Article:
U.S. Department of State Country Report on Human Rights Practices 1997 - Denmark
|Publisher||United States Department of State|
|Publication Date||30 January 1998|
|Cite as||United States Department of State, U.S. Department of State Country Report on Human Rights Practices 1997 - Denmark, 30 January 1998, available at: http://www.refworld.org/docid/3ae6aa301c.html [accessed 21 April 2014]|
|Disclaimer||This is not a UNHCR publication. UNHCR is not responsible for, nor does it necessarily endorse, its content. Any views expressed are solely those of the author or publisher and do not necessarily reflect those of UNHCR, the United Nations or its Member States.|
Released by the Bureau of Democracy, Human Rights, and Labor, January 30, 1998.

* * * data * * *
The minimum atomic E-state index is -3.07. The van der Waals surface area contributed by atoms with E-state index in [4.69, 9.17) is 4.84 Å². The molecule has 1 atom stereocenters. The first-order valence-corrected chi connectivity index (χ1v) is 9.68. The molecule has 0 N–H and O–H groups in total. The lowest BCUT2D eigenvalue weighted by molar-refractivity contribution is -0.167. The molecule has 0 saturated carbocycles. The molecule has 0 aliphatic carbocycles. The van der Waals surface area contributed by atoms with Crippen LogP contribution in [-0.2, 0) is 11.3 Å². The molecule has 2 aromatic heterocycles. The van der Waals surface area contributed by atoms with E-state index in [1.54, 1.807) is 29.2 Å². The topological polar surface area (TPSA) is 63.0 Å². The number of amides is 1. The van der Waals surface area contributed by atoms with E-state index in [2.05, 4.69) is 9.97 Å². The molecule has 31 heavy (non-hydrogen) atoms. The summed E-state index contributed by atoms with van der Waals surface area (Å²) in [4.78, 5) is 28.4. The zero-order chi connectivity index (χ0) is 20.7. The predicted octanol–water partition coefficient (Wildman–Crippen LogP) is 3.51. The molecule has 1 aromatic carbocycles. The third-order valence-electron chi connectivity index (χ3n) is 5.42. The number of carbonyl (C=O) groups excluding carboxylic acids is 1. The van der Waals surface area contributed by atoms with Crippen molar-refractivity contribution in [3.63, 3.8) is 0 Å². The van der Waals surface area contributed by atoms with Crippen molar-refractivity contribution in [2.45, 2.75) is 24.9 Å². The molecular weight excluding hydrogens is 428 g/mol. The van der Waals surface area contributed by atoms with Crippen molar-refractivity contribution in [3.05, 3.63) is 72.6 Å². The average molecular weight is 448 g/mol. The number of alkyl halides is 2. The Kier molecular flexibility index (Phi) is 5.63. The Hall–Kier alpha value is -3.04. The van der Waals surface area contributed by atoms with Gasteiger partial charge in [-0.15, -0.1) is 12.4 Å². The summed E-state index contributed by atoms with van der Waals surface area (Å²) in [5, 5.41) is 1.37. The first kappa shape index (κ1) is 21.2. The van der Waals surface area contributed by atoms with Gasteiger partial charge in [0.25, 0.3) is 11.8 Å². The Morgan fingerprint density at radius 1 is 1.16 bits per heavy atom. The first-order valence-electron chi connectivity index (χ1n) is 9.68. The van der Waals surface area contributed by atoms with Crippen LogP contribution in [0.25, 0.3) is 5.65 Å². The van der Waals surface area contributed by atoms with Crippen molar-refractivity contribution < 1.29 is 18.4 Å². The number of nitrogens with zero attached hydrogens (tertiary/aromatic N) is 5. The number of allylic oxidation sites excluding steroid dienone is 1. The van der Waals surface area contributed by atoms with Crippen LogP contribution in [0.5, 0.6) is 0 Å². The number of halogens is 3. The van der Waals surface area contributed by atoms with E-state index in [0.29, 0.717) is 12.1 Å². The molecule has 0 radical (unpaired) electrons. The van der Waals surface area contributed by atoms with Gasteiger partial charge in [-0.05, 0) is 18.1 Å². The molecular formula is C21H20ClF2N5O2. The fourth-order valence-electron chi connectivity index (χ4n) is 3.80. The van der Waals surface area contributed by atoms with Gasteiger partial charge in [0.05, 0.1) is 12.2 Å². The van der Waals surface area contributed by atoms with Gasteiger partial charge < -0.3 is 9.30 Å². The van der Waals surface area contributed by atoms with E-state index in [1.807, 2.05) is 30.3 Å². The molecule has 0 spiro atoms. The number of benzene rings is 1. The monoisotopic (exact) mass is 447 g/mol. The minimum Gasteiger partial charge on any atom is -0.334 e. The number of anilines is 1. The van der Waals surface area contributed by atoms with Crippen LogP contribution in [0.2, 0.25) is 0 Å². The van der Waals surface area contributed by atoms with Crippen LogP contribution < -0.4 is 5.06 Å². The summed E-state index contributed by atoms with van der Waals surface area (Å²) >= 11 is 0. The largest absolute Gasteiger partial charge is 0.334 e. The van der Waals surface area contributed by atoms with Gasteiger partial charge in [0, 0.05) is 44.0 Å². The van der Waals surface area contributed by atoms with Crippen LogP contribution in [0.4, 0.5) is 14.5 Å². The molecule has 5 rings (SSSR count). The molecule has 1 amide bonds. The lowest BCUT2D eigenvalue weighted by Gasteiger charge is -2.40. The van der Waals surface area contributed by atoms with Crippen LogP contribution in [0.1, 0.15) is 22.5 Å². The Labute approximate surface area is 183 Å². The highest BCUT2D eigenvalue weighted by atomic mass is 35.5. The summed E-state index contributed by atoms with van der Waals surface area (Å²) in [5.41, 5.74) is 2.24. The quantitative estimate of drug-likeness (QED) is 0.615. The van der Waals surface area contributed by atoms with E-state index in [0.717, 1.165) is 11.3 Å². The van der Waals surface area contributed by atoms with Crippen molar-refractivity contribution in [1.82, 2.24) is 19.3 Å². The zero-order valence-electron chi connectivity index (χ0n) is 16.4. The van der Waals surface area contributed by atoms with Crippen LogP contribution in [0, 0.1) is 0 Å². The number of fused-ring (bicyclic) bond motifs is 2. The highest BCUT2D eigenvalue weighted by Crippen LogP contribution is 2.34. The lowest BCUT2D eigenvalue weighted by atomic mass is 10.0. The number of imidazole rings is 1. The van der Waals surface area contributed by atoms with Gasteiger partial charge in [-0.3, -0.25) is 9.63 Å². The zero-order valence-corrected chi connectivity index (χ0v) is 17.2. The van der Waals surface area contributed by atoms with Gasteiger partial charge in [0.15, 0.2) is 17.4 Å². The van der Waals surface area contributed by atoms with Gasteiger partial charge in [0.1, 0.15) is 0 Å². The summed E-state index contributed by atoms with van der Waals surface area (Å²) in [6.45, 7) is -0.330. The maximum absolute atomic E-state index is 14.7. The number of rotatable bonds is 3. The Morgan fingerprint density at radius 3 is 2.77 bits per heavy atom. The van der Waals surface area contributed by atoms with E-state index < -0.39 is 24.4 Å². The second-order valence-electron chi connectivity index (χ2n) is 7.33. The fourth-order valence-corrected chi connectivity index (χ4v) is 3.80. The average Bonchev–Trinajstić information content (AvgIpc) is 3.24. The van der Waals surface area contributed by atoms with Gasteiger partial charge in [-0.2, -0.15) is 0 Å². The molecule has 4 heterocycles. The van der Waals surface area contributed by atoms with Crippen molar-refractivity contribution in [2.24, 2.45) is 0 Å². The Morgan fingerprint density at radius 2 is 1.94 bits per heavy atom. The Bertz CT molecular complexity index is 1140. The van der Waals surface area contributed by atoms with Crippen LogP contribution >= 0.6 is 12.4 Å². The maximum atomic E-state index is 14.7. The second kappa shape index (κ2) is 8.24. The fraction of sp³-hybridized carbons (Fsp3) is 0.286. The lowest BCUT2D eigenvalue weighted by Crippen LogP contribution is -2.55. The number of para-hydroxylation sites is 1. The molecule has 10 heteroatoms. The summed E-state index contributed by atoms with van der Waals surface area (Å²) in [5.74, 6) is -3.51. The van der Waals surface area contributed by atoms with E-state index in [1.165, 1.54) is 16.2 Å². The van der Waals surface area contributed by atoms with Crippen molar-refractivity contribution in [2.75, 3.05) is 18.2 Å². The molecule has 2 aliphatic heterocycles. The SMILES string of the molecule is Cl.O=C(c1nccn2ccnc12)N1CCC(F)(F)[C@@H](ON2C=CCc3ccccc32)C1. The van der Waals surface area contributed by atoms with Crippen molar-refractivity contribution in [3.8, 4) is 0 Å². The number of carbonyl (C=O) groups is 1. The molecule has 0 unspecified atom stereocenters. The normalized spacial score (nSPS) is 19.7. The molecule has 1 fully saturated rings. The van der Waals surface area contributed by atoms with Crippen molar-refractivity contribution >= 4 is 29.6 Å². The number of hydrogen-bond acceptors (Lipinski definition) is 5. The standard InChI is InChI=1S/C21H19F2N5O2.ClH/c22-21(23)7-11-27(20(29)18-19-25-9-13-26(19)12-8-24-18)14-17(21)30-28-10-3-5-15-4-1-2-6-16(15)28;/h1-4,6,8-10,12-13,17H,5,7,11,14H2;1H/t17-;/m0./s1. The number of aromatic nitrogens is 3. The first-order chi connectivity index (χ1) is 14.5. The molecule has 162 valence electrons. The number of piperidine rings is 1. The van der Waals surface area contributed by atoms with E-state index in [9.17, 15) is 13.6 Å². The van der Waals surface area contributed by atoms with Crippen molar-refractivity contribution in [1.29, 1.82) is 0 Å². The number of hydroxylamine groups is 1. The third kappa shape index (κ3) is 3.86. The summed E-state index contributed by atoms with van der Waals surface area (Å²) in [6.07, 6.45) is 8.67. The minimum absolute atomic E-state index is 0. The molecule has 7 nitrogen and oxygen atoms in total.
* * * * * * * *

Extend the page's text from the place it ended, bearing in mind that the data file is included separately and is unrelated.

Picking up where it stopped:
DENMARKDenmark is a constitutional monarchy with parliamentary democratic rule. Queen Margrethe II is Head of State. The Cabinet, accountable to the unicameral Parliament (Folketing), leads the Government. A minority three-party coalition took office in September 1994 following national elections, but with the December 1994 withdrawal of the Center Democrats, only the Social Democrats and Radical Liberals remained. The judiciary is independent. The national police have sole responsibility for internal security. The civilian authorities maintain effective control of the security forces. Denmark has an advanced, market-based industrial economy. One-half of the work force is employed in the public sector. The key industries are food processing and metal working; A broad range of industrial goods is exported. The economy provides residents with a high standard of living. The Government generally respects the human rights of its citizens, and the law and judiciary provide effective means of dealing with instances of individual abuse.